Students await first day of school Sept. 7

The Target store seemed unusually crowded for a Tuesday evening. Apparently, Hurricane Irene had delayed the back-to-school shopping trips of several Jersey City families. So on Tuesday, there they were, picking up backpacks, lunch boxes, notebooks, and other basic necessities kids will need on Sept. 7 when the public schools reopen for the fall semester.
“I wanted to do this last weekend. But we stayed inside all weekend ’cause of the storm,” said Janice Bryce, who was buying sweatclothes for her 9-year-old son, Jay.
When asked if he was looking forward to returning to school, both mother and son said “Yes” in unison. But Jay’s response decidedly lacked enthusiasm.
“I like sports. I like playing basketball and volleyball,” said Jay. He added that “Social studies is okay,” when prompted by his mother.

“I like school. I get kind of bored over the summer.” – Sabrina Joy

“He does pretty well in his social studies classes,” noted Bryce.
Sabrina Joy, an incoming Dickinson sophomore who was also shopping with her mom on Tuesday, was a little more enthusiastic.
“I like school. I get kind of bored over the summer,” she said. “I mean, I like the [summer] weather. But there isn’t anything to do, really. There are some people I’m cool with who I don’t get to see over the summer. It’ll be good to see them again.”
Math is her favorite class because Joy likes “working with numbers. I think I want to be a nurse and you probably have to be good at math and science to work in a hospital and with patients and medicine.”

‘A time of mixed emotions’

Jay (whose mother did not want to give his last name) and Joy are two of the roughly 29,000 students who attend the Jersey City Public Schools. That number doesn’t include the thousands who attend the 10 charter schools that also open on Sept. 7, as well as the religious schools that open on other dates.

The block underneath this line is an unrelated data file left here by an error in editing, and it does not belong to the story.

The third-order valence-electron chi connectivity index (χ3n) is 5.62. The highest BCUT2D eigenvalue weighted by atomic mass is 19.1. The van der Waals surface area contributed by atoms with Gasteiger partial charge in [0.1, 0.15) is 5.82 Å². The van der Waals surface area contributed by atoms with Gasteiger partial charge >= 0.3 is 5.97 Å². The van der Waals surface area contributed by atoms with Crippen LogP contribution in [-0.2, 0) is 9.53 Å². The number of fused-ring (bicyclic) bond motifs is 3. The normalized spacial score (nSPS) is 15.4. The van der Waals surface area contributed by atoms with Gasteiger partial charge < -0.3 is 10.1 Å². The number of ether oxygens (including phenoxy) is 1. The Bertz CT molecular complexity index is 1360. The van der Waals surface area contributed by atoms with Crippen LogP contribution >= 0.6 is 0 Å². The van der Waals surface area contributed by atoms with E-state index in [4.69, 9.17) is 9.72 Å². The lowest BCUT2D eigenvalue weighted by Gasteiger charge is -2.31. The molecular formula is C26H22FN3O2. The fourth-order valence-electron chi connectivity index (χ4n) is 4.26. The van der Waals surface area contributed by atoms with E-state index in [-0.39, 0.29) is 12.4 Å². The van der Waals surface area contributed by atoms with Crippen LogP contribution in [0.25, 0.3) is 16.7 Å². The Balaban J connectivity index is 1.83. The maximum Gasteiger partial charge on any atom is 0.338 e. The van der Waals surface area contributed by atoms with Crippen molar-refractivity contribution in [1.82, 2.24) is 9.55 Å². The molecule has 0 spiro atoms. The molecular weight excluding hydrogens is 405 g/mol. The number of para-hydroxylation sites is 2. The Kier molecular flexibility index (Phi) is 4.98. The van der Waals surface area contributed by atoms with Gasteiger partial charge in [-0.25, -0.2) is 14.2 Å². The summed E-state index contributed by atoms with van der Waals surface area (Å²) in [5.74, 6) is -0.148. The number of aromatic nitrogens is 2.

Becca O’Keefe’s daughter Natalie will start first grade at Cornelia Bradford School this week. The young mother, who moved to Jersey City shortly after Natalie was born, said she is “guardedly optimistic about the public school system…There does seem to be an air of negativity that creeps into conversations about the schools in Jersey City. But I’ve talked to a lot of parents who have older kids in the public schools and I think it just really varies. I think there probably are some bad schools in the district, but I’m not convinced they’re all bad.”
O’Keefe said she plans to be an active parent who is involved in her daughter’s school, which she hopes will keep Natalie’s education on track.
In the meantime, O’Keefe, who was among the bargain hunters who clogged the aisles at Target on Tuesday, is just an excited parent looking forward to her daughter’s first day of “real school…I’m a bit nervous. But it’s exciting, too. This begins a new chapter for her, in her growing up, in her education…It’s a time of mixed emotions for me I guess.”
Josh Timmons, a father who was trying to prevent his son, Joshua, from putting every Magic Marker in their Target shopping cart, did a better job of hiding his apprehension. But he, too, said he couldn’t believe Joshua is “starting first grade. Feels like just yesterday we were here buying diapers for him…I’m excited for him to start school. He’s really smart. He reads well, has good reading comprehension…This is a pretty cool time in a kid’s life ’cause this is when they really start having a life that’s separate from mom and dad.”
Joshua will be attending the Golden Door Charter School, which recently expanded and moved from its old location downtown to the former home of St. John the Baptist on Kennedy Boulevard. Due to Hurricane Irene the school, one of Jersey City’s first charter schools, had to push back its opening day to Sept. 8. Students are now expected to show up on the 8th and 9th for two half days before full school days begin next week.
Sonda Monroe, another back-to-school shopper and the parent of twin third graders, understood how O’Keefe and Timmons feel. But, she said, “Those feelings pass. This time next year, they’ll be over it. I know I am. I can’t wait for them to be out of the house.”
While Monroe sized up and priced jeans for the twins Dante and Devin, the Reporter tried to ask the pair how they felt about going back to school.
Devin, the seemingly shyer brother, declined to answer. But the more outgoing Devin responded, “It’s grrrrrrrrrreat!” before challenging his twin to a race down the aisle.
E-mail E. Assata Wright at

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